WW2 monument to commemorate the Komi and Saami reindeer transportation battalions in Naryan-Mar, Nenets Autonomous Okrug, Russia. (Image: nazaccent.ru)
A casual consumer of Russian propaganda outlets in advance of Moscow’s commemoration of Victory Day this year could be excused for thinking that the USSR defeated Hitler all on its own and that the Russian people were the only component of the Soviet war effort. But, of course, neither of these memes is true.
The USSR played an enormous role in defeating Nazi Germany but it hardly fought alone or did so without massive aid from the West. And ethnic Russians, the largest ethnic group in the USSR then, did so as well, but they too did not fight alone; and both the contributions and sufferings of other nations must be remembered.
Numerous Russian opposition commentators have pointed out how much the allies, however despised they may be now, contributed to outcome of World War II, but the contribution of non-Russians in the USSR to the Soviet effort have received much less attention, especially in the Moscow media.
That should be corrected, and the Nazaccent portal makes a contribution to redressing the balance although its decision to focus on smaller nationalities rather than on larger ones like the Belarusians and Ukrainians who now have their own independent states understates just how large the non-Russian role was.
The portal carries an article that focuses on four groups, which significantly it identifies not so much in ethnic terms as in economic and regional ones: the reindeer herders of the Northern Peoples, the nomads, the mountaineers of the North Caucasus, and the hunters of the taiga regions of Siberia and the Russian Far East.
During the war, the Saami and Komi, two peoples of the Russian North, formed three reindeer transportation companies within the 14th Army of the Karelian Front. These units transported move than 10,000 wounded soldiers and 17 tons of matériel. Of the reindeer involved, only ten percent survived the war.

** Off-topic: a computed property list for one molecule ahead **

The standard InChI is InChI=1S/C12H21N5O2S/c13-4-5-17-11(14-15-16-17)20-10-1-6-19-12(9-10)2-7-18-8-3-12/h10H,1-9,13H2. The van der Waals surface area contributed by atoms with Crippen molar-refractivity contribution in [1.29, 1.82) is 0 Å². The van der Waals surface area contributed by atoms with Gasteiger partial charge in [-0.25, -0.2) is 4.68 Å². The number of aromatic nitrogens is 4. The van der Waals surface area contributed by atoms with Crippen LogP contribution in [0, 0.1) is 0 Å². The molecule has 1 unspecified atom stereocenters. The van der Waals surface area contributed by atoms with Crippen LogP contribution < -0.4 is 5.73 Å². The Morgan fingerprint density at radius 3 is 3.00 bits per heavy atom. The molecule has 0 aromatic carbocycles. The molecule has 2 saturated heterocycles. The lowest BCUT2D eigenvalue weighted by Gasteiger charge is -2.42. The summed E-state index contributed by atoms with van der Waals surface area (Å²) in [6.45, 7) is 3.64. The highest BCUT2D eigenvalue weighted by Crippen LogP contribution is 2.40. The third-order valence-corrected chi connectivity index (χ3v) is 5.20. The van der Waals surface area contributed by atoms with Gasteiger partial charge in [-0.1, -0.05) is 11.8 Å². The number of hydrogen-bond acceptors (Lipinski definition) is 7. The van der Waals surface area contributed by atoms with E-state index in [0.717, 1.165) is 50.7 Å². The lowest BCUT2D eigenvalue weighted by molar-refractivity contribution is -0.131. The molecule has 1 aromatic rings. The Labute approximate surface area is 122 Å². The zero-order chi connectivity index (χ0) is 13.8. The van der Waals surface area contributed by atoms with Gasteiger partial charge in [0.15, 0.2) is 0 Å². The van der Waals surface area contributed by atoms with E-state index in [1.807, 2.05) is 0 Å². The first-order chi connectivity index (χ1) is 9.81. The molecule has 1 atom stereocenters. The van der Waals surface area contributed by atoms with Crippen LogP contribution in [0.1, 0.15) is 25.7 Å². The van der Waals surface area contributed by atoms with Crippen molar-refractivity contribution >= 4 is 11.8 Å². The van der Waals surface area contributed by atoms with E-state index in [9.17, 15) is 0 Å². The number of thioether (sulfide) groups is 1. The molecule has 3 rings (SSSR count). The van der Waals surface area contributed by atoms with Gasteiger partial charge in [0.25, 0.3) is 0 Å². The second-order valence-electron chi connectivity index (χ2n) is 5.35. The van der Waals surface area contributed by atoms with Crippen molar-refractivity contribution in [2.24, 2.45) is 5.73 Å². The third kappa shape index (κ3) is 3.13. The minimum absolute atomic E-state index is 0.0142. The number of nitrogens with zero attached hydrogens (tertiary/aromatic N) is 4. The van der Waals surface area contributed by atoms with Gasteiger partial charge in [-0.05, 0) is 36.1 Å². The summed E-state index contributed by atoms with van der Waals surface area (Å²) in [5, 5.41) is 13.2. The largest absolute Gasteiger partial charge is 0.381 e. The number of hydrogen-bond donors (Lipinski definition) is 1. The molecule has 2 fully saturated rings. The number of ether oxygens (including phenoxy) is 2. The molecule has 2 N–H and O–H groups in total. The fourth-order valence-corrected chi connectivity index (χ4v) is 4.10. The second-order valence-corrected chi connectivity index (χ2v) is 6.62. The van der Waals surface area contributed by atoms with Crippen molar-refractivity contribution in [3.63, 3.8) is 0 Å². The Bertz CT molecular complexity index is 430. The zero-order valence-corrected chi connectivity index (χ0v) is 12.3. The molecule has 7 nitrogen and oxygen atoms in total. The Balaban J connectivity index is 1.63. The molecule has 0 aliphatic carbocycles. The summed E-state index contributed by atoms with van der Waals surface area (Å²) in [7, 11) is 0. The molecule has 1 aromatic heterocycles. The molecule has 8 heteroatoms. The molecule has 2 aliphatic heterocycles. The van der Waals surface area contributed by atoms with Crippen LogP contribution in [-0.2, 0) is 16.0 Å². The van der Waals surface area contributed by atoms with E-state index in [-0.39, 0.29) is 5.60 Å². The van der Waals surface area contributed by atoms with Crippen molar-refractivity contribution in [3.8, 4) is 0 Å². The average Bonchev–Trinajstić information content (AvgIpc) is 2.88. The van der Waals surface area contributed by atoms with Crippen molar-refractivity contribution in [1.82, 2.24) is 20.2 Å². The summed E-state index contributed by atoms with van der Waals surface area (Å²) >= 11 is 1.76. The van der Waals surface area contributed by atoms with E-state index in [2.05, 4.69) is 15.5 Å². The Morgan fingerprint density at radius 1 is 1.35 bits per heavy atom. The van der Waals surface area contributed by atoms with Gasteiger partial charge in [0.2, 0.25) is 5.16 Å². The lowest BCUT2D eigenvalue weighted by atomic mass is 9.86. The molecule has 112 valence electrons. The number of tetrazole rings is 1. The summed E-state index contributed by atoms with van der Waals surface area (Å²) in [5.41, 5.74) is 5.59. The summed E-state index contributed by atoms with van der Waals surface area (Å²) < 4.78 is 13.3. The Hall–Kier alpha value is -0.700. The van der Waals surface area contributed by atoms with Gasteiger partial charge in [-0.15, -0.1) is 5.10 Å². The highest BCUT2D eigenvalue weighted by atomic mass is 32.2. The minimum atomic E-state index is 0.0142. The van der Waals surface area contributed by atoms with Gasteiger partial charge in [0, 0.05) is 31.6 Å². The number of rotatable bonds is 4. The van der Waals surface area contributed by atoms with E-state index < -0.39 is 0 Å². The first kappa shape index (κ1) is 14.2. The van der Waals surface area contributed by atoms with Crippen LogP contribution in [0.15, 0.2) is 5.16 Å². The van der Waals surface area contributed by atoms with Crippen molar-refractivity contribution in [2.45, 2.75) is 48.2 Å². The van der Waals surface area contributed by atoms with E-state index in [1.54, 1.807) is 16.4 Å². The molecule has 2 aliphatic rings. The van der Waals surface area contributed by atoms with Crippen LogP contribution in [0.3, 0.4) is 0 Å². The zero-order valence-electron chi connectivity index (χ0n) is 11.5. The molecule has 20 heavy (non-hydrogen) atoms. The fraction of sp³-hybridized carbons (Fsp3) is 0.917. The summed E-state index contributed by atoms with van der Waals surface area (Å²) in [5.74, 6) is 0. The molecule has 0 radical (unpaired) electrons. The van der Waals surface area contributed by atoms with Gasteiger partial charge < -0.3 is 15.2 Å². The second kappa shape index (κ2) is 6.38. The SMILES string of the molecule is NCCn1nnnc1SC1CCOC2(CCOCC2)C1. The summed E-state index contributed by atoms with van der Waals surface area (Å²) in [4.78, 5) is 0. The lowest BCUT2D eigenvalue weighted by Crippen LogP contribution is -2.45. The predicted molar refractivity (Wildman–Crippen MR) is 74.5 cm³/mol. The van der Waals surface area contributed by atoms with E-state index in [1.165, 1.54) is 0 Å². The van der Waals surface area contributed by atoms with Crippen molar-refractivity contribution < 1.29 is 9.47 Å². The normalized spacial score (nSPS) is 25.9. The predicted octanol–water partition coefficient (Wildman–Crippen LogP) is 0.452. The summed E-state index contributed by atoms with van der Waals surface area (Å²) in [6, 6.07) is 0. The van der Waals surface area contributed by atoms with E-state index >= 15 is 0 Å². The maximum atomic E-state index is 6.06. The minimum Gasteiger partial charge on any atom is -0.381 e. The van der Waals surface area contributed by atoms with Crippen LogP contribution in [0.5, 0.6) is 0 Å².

In 2012, the Komi succeeded in having a monument erected to these special forces in Naryan-Mar. At present, the Saami community of Murmansk is seeking government permission to erect a second one and is collecting money for this project.
Until 1944 when Moscow annexed it, Tyva (or Tuva) was nominally independent; but it supplied its gold reserve, 50,000 horses and a million head of livestock to feed the Soviet army. And it organized a cavalry squadron, which struck fear into the hearts of the Germans by its remarkable horsemanship and take-no-prisoners approach.
The role of the North Caucasus “mountaineers” was more complicated not only because German forces occupied part of that region, but also because Stalin deported more than a dozen of its peoples declaring them collectively guilty of collaboration with the enemy. In 1942, Moscow ended the draft in the region, but these things didn’t end North Caucasian participation.
By the end of that year, there were 11 national units fighting for the Soviet side on the North Caucasus and Transcaucasus fronts and Nazaccent notes that “after the deportation of the Caucasus people to Central Asia, many Caucasus fighters changed their names in documents and thus remained on the frontlines.”
And the taiga “hunters,” particularly a group from the Nanai nationality, gained fame for their marksmanship. One Nanai sniper was so good that the Germans put a price of 100,000 Reichsmarks on his head.
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